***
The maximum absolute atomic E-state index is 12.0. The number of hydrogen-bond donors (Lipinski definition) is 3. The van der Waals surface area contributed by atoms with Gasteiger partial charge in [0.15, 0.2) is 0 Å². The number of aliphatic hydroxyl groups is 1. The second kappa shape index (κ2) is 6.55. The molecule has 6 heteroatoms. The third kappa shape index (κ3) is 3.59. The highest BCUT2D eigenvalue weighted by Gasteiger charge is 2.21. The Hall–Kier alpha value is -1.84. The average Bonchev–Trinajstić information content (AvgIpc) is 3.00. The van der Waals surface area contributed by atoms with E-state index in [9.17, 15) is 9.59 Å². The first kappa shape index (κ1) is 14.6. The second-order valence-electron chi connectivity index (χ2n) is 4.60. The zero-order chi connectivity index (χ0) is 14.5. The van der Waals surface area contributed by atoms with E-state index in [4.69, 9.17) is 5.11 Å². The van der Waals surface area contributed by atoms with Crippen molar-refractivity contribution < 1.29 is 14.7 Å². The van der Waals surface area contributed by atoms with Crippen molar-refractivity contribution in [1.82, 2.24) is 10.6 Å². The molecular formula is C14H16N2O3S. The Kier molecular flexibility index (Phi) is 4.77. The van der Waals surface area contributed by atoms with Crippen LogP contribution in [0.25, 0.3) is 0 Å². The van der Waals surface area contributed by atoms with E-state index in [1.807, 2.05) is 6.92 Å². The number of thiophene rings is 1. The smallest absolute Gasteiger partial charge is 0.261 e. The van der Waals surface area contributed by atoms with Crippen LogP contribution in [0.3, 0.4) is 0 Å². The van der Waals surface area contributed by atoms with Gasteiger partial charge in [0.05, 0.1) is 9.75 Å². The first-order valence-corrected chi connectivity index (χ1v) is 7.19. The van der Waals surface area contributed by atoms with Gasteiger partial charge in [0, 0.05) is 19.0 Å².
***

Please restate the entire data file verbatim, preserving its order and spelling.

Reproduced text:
The maximum absolute atomic E-state index is 12.0. The number of hydrogen-bond donors (Lipinski definition) is 3. The van der Waals surface area contributed by atoms with Gasteiger partial charge in [0.15, 0.2) is 0 Å². The number of aliphatic hydroxyl groups is 1. The second kappa shape index (κ2) is 6.55. The molecule has 6 heteroatoms. The third kappa shape index (κ3) is 3.59. The highest BCUT2D eigenvalue weighted by Gasteiger charge is 2.21. The Hall–Kier alpha value is -1.84. The average Bonchev–Trinajstić information content (AvgIpc) is 3.00. The van der Waals surface area contributed by atoms with E-state index in [9.17, 15) is 9.59 Å². The first kappa shape index (κ1) is 14.6. The second-order valence-electron chi connectivity index (χ2n) is 4.60. The zero-order chi connectivity index (χ0) is 14.5. The van der Waals surface area contributed by atoms with E-state index in [4.69, 9.17) is 5.11 Å². The van der Waals surface area contributed by atoms with Crippen molar-refractivity contribution < 1.29 is 14.7 Å². The van der Waals surface area contributed by atoms with Crippen molar-refractivity contribution in [1.82, 2.24) is 10.6 Å². The molecular formula is C14H16N2O3S. The Kier molecular flexibility index (Phi) is 4.77. The van der Waals surface area contributed by atoms with Crippen LogP contribution in [0.25, 0.3) is 0 Å². The van der Waals surface area contributed by atoms with E-state index in [1.807, 2.05) is 6.92 Å². The number of thiophene rings is 1. The smallest absolute Gasteiger partial charge is 0.261 e. The van der Waals surface area contributed by atoms with Crippen LogP contribution in [0.3, 0.4) is 0 Å². The van der Waals surface area contributed by atoms with Gasteiger partial charge in [0.05, 0.1) is 9.75 Å². The first-order valence-corrected chi connectivity index (χ1v) is 7.19. The van der Waals surface area contributed by atoms with Gasteiger partial charge in [0, 0.05) is 19.0 Å².